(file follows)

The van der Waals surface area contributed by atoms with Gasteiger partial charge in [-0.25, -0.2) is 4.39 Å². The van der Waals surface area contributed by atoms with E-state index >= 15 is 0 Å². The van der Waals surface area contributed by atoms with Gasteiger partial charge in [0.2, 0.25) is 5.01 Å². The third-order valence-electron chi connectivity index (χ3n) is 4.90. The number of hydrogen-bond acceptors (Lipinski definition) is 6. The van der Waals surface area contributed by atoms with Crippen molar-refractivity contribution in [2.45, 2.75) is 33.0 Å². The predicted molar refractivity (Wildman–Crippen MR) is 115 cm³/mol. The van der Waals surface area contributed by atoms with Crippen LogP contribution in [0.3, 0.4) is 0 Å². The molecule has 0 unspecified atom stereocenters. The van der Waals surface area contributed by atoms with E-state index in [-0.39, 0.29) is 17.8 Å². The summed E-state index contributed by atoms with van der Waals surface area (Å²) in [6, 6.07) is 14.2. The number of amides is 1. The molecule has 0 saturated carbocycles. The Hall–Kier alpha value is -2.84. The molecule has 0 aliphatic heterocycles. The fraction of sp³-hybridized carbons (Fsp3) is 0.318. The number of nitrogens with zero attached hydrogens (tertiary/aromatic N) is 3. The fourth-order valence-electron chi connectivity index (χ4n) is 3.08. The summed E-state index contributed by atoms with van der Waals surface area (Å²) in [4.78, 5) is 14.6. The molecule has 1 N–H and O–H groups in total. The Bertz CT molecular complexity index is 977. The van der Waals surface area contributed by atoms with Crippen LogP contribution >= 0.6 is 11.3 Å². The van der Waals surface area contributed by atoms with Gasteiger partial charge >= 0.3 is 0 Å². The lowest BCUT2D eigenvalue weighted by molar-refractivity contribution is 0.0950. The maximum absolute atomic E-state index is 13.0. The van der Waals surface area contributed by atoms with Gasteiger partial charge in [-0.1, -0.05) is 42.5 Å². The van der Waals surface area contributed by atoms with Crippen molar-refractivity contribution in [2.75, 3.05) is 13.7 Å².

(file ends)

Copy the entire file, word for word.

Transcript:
The van der Waals surface area contributed by atoms with Gasteiger partial charge in [-0.25, -0.2) is 4.39 Å². The van der Waals surface area contributed by atoms with E-state index >= 15 is 0 Å². The van der Waals surface area contributed by atoms with Gasteiger partial charge in [0.2, 0.25) is 5.01 Å². The third-order valence-electron chi connectivity index (χ3n) is 4.90. The number of hydrogen-bond acceptors (Lipinski definition) is 6. The van der Waals surface area contributed by atoms with Crippen molar-refractivity contribution in [2.45, 2.75) is 33.0 Å². The predicted molar refractivity (Wildman–Crippen MR) is 115 cm³/mol. The van der Waals surface area contributed by atoms with Crippen LogP contribution in [0.3, 0.4) is 0 Å². The molecule has 0 unspecified atom stereocenters. The van der Waals surface area contributed by atoms with E-state index in [-0.39, 0.29) is 17.8 Å². The summed E-state index contributed by atoms with van der Waals surface area (Å²) in [6, 6.07) is 14.2. The number of amides is 1. The molecule has 0 saturated carbocycles. The Hall–Kier alpha value is -2.84. The molecule has 0 aliphatic heterocycles. The fraction of sp³-hybridized carbons (Fsp3) is 0.318. The number of nitrogens with zero attached hydrogens (tertiary/aromatic N) is 3. The fourth-order valence-electron chi connectivity index (χ4n) is 3.08. The summed E-state index contributed by atoms with van der Waals surface area (Å²) in [4.78, 5) is 14.6. The molecule has 1 N–H and O–H groups in total. The Bertz CT molecular complexity index is 977. The van der Waals surface area contributed by atoms with Crippen LogP contribution >= 0.6 is 11.3 Å². The van der Waals surface area contributed by atoms with Gasteiger partial charge >= 0.3 is 0 Å². The lowest BCUT2D eigenvalue weighted by molar-refractivity contribution is 0.0950. The maximum absolute atomic E-state index is 13.0. The van der Waals surface area contributed by atoms with Gasteiger partial charge in [-0.1, -0.05) is 42.5 Å². The van der Waals surface area contributed by atoms with Crippen molar-refractivity contribution in [2.75, 3.05) is 13.7 Å².